Blink twice if you feel this recruiting pain.
An employee resigns and you need to fill their role. Your team works to put together a job posting. You get a dozen applications and a few of those move on to the next stage. You get them through the interview stage and you’re about to make an offer—when they tell you they’ve accepted another job elsewhere.
Trying to fill open positions can be a draining experience for you and your teams. You invest hours of energy into screening candidates, conducting interviews and preparing an offer for the top contender. If that candidate ends up falling through, it’s incredibly disappointing and can be demoralizing for both the hiring manager and the recruiter.
But money is only one reason that people decide to leave their jobs. According to a 2021 study by McKinsey & Company, the most-cited reason people gave for leaving their jobs—more than compensation, work expectations or leadership—was a lack of career development and advancement. Other studies have shown that people would actually take less money to have more flexible work environments or to do more meaningful work.
If you want to stand out in the tidal wave of companies that are hiring, it’s time to focus your recruiting efforts on promoting what makes you different from other corporations. Culture, more than compensation, can be the difference between a great candidate choosing you or choosing your competitor.
So how do you go about proving you’re the real deal? Here are a few strategies to win the war for talent and increase recruitment and retention.
Use Job Postings as a Sales Pitch
Every company creates the same old job posting with responsibilities, qualifications and corporate boilerplate. Boring.
It’s easy to get lost in the sea of other postings on Indeed and LinkedIn when your job posting looks like everyone else’s. Get creative in your job descriptions and write them in a way that engages a candidate. Better yet, have the hiring manager write a post or record a video describing the position and what it would be like to work on their team. Sharing such a personal element within the job posting itself makes it much more memorable. Just be intentional and authentic when you do so—candidates who don’t want to read about workplace clichés don’t want to watch them, either.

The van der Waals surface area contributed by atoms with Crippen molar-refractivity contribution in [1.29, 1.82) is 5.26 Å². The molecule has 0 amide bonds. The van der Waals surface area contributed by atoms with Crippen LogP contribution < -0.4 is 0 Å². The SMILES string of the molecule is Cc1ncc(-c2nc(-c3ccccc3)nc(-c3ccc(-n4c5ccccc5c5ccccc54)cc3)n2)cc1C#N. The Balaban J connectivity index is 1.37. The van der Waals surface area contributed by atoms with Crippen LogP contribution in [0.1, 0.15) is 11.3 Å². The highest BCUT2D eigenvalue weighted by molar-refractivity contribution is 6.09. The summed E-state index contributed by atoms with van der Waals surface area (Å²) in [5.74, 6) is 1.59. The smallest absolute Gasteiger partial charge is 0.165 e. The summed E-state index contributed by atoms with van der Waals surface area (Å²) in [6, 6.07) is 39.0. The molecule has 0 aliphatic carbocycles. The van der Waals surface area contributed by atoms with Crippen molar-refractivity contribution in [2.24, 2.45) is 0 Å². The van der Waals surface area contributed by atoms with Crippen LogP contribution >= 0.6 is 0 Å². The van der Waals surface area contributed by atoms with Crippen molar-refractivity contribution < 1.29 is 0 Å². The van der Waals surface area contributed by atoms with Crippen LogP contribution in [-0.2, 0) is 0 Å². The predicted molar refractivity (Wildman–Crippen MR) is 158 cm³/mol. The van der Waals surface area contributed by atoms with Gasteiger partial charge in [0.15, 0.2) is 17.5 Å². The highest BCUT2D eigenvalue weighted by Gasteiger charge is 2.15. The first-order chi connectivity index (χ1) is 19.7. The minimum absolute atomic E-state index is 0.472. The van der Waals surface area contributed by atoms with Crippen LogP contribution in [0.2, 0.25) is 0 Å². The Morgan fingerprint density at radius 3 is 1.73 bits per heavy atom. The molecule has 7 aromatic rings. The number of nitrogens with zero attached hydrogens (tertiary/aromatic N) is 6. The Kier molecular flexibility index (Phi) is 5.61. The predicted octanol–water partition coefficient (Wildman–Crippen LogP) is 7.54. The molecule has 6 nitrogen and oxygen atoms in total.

Be Flexible Beyond Working Hours
In many industries, employees and prospects now expect flexible working hours. But there isn’t a one-size-fits-all solution to flexibility.
The first step is understanding that every individual will have a different priority for their working conditions. For some, it may be a four-day work week. Others may want a hybrid, in-and-out of office workday, while working parents may want to know that their workplace can accommodate child-care disruptions. Being flexible enough to accommodate different scenarios can be a huge selling point for a role.
Showcase the Career Development Path
Career development is a big factor for people who are considering making a move, especially if they plan on staying long-term. A study by Glassdoor found that information about growth opportunities was the second-highest factor that contributed to a job seeker’s perception of their long-term potential at a company.
When you’re interviewing candidates, highlight what the career path for the role could look like and talk about career development being a priority for the business.
At D2L, we provide each of our employees with $4,000 per year to spend on upskilling, continuing education and professional development. It’s a tangible commitment to the ongoing investment in that individual’s career growth, and showcases that we want our employees to thrive long-term.
Focus on Displaying Leadership
Don’t forget that an employee’s relationship with their direct manager plays a critical role in job satisfaction. When you’re meeting with potential hires, tell them what it’s like to be on your team. Talk about your leadership values and ask the candidate about the type of leadership style they thrive under. Begin building that relationship from the first conversation you have with that person.
As much as the candidate may be interested in the company, you as their leader will have the most impact on their day-to-day lives. Treat every interview as if the candidate were interviewing you, too, and listen to the values that they appreciate most in their leaders. As much as they applied for the role, you want to leave them wanting to come and be a member of your team.
Finding the talent to remain competitive is a challenge. Reducing the time and energy spent on recruiting can be a huge win for your teams. While providing fair and competitive salaries is critical for any open role, using your corporate culture as a value proposition could pay dividends in reducing hiring cycles.
Looking to make managing career development easier? D2L Wave is a free-to-use upskilling education platform that simplifies how employees find, request and register for professional development opportunities that align with the business’s skill needs.
Jacki Ross is D2L Wave’s Product Marketing Manager, specializing in product launch and go-to-market strategies for new and emerging technologies. She holds a Bachelor of Arts degree from the University of Guelph and a Business Administration – Marketing Diploma from Conestoga College.
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